Why Is The Free Flow of Oil Important?
Learn how oil pricing works and why it is significant in the global economy.
Teaching Resources—Development: Topics in Development (including lesson plan with slides)
Higher Education Discussion Guide
The disruptions caused by the COVID-19 pandemic were unprecedented on many levels. This includes the collapse of the global oil market. Oil is normally one of the most valuable products in the world. But just months after COVID-19 emerged, the price of Texas oil briefly fell below $0—that is, companies with reserves of oil were willing to pay someone else to take it off their hands.
The upending of the oil market highlighted how vital a world commodity oil remains and how deeply intertwined it is with the global economy.
This lesson will examine the international oil market, detailing who the major participants are, how oil pricing works, what price shocks are, and what the future could hold for oil.
What is oil and who produces it?
Crude oil, also known as petroleum, is most commonly found in large underground reservoirs. Crude oil takes millions of years to form and is made up of plants and animals crushed under sediment and heated without oxygen. It’s extracted using large drills and then refined to turn it into the products that people consume. Those products include gasoline and jet fuel, critical energy sources for the world economy, as well as various plastics and petrochemicals used to make clothing, furniture, tires, mobile-phone shells, and many familiar medicines (including an ingredient of the Pfizer and Moderna COVID-19 vaccines).
Roughly one hundred countries produce oil, but just a handful produce most of the world’s supply. In 2021, the top oil-producing countries (in order) were the United States, Russia, Saudi Arabia, Canada, and Iraq.
A major figure in the world oil market is a group of countries called the Organization of the Petroleum Exporting Countries (OPEC). OPEC, established in 1960, now consists of thirteen top oil-producing countries spanning Africa, the Middle East, and South America, which together control nearly 40 percent of global oil supply. In most OPEC countries, the oil is controlled by the government. Though oil companies will often be partners, member countries, working together, can significantly affect the oil market.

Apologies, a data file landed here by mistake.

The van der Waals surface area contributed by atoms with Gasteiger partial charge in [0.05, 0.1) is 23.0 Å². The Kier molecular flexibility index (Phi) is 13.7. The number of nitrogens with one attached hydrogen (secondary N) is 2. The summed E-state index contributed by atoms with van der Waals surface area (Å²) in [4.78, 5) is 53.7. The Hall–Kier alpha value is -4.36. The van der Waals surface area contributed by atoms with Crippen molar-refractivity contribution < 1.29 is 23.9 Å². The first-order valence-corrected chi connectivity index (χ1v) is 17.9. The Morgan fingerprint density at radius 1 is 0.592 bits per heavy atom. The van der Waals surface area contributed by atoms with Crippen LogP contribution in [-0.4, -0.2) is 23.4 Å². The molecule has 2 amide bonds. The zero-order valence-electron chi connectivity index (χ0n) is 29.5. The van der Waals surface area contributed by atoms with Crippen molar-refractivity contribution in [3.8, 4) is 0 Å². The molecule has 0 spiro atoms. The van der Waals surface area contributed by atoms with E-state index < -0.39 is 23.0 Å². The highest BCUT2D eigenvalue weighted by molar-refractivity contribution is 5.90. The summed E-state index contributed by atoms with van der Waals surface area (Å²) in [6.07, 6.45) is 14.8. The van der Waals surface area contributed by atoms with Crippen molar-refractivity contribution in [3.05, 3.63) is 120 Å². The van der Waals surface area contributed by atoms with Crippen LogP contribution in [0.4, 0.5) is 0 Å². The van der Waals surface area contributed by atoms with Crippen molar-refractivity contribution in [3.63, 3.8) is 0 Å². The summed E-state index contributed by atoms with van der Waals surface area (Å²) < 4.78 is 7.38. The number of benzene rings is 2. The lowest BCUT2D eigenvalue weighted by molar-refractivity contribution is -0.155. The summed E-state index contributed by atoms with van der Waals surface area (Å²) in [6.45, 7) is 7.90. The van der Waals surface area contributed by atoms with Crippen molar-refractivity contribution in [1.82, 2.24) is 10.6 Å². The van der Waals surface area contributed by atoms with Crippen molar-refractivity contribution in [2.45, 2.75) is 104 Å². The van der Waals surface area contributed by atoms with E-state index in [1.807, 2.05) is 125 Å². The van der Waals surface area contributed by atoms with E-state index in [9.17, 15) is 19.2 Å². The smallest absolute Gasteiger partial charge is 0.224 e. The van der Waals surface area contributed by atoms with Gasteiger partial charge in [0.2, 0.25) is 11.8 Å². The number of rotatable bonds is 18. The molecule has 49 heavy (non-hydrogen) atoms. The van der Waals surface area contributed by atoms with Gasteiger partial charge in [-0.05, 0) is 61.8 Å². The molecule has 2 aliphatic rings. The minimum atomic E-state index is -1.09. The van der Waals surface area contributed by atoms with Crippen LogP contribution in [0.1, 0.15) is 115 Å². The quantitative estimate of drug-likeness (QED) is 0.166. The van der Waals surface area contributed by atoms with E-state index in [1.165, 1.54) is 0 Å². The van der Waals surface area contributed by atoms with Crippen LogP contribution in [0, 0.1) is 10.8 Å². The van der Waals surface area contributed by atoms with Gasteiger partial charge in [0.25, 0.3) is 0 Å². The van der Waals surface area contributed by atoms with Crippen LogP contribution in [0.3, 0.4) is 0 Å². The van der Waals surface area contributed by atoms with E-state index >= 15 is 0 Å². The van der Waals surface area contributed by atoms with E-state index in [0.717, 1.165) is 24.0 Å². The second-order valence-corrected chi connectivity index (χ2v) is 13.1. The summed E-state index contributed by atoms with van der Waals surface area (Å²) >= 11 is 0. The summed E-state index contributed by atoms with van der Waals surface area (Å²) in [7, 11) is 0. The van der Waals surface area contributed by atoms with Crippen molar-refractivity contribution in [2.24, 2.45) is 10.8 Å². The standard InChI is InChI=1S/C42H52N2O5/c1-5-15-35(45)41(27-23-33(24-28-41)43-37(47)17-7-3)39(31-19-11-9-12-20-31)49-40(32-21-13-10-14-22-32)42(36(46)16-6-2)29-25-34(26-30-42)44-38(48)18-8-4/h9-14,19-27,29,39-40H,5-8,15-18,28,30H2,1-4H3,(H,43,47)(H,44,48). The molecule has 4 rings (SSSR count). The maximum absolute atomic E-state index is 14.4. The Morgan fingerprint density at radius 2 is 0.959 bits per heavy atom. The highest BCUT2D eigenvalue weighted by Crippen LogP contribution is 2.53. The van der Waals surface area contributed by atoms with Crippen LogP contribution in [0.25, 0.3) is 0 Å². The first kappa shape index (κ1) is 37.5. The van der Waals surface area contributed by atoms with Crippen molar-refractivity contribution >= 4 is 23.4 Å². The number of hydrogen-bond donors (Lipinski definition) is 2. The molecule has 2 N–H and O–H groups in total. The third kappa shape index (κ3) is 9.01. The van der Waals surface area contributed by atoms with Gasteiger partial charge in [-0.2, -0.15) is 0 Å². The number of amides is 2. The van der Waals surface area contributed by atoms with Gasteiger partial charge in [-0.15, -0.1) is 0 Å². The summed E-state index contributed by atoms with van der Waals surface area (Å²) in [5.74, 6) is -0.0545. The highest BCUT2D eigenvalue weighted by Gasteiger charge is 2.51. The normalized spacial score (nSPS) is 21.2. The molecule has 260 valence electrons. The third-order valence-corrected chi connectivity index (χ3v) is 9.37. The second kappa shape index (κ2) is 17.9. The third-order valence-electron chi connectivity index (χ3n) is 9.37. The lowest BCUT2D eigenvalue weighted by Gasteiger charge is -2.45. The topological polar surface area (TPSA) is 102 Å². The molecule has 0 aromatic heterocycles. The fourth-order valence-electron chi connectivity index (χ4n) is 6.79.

However, although OPEC gets many headlines, it is often reacting to market conditions. When prices are low, OPEC countries will try to hold back production, with varying levels of success. When prices are high, they will make more oil available. But often the forces of supply and demand, which are affected by world economic growth, end up controlling what happens to the price.
How is oil priced and what are oil price shocks?
Oil is a fungible commodity, and it is a global commodity. That means it can be traded anywhere in the world, moved by pipelines and huge tankers. Oil quality differs from one region to another, and so what is called “light sweet crude’’ will sell for a higher price than “heavy oil.” But all the prices relate back to the global price, with those quality differences defining the price of a specific crude oil. Thus, oil has a global price susceptible to fluctuations in the global market. Think of oil commodity pricing like a swimming pool—taking a bucket of water out in one corner affects the depth across the entire pool. So, when prices decrease in one region of the world, a ripple effect causes decreases elsewhere until the price is more or less even globally. Hence, an upward spike in the price of oil will also be felt around the world.
Oil prices can fluctuate steadily or with rapid and often turbulent increases and decreases. A violent change is known as a price shock. Price shocks can occur when a war, major accident, or other extenuating circumstance, such as COVID-19, interrupts a major source of oil, causing disruptions on either the supply or demand side of the oil market. Because oil is a significant driver of the economy, oil price shocks often have severe and wide-ranging consequences.